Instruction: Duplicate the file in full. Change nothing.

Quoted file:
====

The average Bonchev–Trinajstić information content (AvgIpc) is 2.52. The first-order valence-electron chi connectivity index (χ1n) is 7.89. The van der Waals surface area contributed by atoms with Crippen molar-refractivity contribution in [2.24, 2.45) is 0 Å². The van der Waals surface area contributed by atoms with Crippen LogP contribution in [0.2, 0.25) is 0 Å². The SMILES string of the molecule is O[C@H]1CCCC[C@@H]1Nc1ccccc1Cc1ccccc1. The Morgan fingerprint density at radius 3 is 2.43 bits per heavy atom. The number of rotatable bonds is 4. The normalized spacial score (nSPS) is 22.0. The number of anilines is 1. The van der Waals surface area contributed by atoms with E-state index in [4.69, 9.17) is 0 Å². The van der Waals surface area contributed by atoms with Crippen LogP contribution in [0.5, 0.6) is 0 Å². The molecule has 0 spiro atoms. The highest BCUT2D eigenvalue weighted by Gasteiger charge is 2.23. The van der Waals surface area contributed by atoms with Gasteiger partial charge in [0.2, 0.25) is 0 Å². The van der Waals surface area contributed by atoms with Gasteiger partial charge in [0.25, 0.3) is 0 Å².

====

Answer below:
The average Bonchev–Trinajstić information content (AvgIpc) is 2.52. The first-order valence-electron chi connectivity index (χ1n) is 7.89. The van der Waals surface area contributed by atoms with Crippen molar-refractivity contribution in [2.24, 2.45) is 0 Å². The van der Waals surface area contributed by atoms with Crippen LogP contribution in [0.2, 0.25) is 0 Å². The SMILES string of the molecule is O[C@H]1CCCC[C@@H]1Nc1ccccc1Cc1ccccc1. The Morgan fingerprint density at radius 3 is 2.43 bits per heavy atom. The number of rotatable bonds is 4. The normalized spacial score (nSPS) is 22.0. The number of anilines is 1. The van der Waals surface area contributed by atoms with E-state index in [4.69, 9.17) is 0 Å². The van der Waals surface area contributed by atoms with Crippen LogP contribution in [0.5, 0.6) is 0 Å². The molecule has 0 spiro atoms. The highest BCUT2D eigenvalue weighted by Gasteiger charge is 2.23. The van der Waals surface area contributed by atoms with Gasteiger partial charge in [0.2, 0.25) is 0 Å². The van der Waals surface area contributed by atoms with Gasteiger partial charge in [0.25, 0.3) is 0 Å².